The doctor who performed the surgical biopsy called me on the evening of June 13th, my 13th wedding anniversary. I knew it was cancer. The receptionist or assistant calls when it's benign. My heart firmed up and I was ready to hear my grim diagnosis.
"The node we biopsied is benign," he said.
"Wow, really?" I replied.
As he explained the findings and lack thereof, I listened, confused and a little disheartened. Disheartened? As he spoke, I attempted to change my thoughts from 'I have cancer' to 'I am cancer-free.' My mind struggled to make the change.
We discussed my followup for removal of the stitches and hung up.
I made all the calls to family and friends and they rejoiced, "BENIGN!" And I halfheartedly rejoiced with them. Halfheartedly? What the hell was wrong with me?
Two days later, I received word that my friend Jill and my friend Darci has positive cancer diagnosis. I was so sad for them. I felt that I had the knowledge of this disease...I was ready for it...I knew survivors and fighters and had the massive support from my Relay friends.
I was broken in two when Jill and Darci were diagnosed. Did they have support? Did they know about their disease? I wept to Laurie that I felt so scared for them. How could they have received a diagnosis that I was prepared for?
On my birthday, we celebrated Jeffrey's graduation...nearing the end of the day, I escaped the chaos to my parent's bedroom and decided to lie down. My dad came in and we talked a bit about anxiety, noise and the business of the day.
"Here's something different, dad," I began, "I almost feel abandoned by the cancer."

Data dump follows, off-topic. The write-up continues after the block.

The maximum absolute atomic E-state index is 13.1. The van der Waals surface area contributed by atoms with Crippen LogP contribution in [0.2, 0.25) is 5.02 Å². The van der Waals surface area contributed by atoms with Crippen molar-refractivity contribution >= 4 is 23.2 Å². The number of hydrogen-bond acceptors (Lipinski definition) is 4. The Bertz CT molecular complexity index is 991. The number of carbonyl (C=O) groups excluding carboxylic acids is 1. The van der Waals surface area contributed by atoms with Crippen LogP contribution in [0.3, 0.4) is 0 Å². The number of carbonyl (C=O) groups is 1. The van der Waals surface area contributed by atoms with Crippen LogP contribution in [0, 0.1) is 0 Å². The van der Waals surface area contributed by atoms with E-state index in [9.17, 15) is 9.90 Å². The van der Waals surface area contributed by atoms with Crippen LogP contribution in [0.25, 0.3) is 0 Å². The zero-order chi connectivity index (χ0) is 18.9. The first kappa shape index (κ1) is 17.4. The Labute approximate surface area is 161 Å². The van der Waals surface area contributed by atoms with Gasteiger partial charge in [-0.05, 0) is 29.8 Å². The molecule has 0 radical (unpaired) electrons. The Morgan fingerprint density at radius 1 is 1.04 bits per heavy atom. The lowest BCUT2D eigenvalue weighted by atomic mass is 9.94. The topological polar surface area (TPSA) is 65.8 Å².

He smiled and replied, "You know you're really sick in the head when..."
So good. It was perfect. It was a wake up for me. Of course he was joking, but truly. How could I have wanted this for myself? I began to cry as I told him about Jill and Darci and the frustration that I, who was so prepared, (even choosing a new home near close friends who could help me with my kids), was denied this same outcome.
I am a first born, natural planner, organizer, etc. When I found the lump in late February, I began to plan for the worst. Childcare, Chris' work schedule, carpool for Flan to school...I was ready. And my mind was stuck in survival mode.
I realized this a couple days ago when Jeffrey asked me if I was still taking him with me to Moses Lake when I go visit Kelly in August. The first thing I thought was, "Well, no, I probably won't make that trip because of the chemotherapy." - But something snapped and I felt like a rush of breath in my body and told him "YES."
Programming myself to live and be joyful has been tough for me. Everyday since my negative diagnosis I have had to remember that my life is going on as normal for now. I can get excited about moving, my new craft room, simple things like The 4th of July, summer BBQs with the family and more birthdays.
As I told Laurie, I am without cancer in my body for now because I am here to help those who have cancer. As you may know, my work with Relay for Life, raising money for cancer awareness and research, is something I find so worthwhile. I was created to comfort and encourage the hurting. I know I was. And I'm finding hope in that.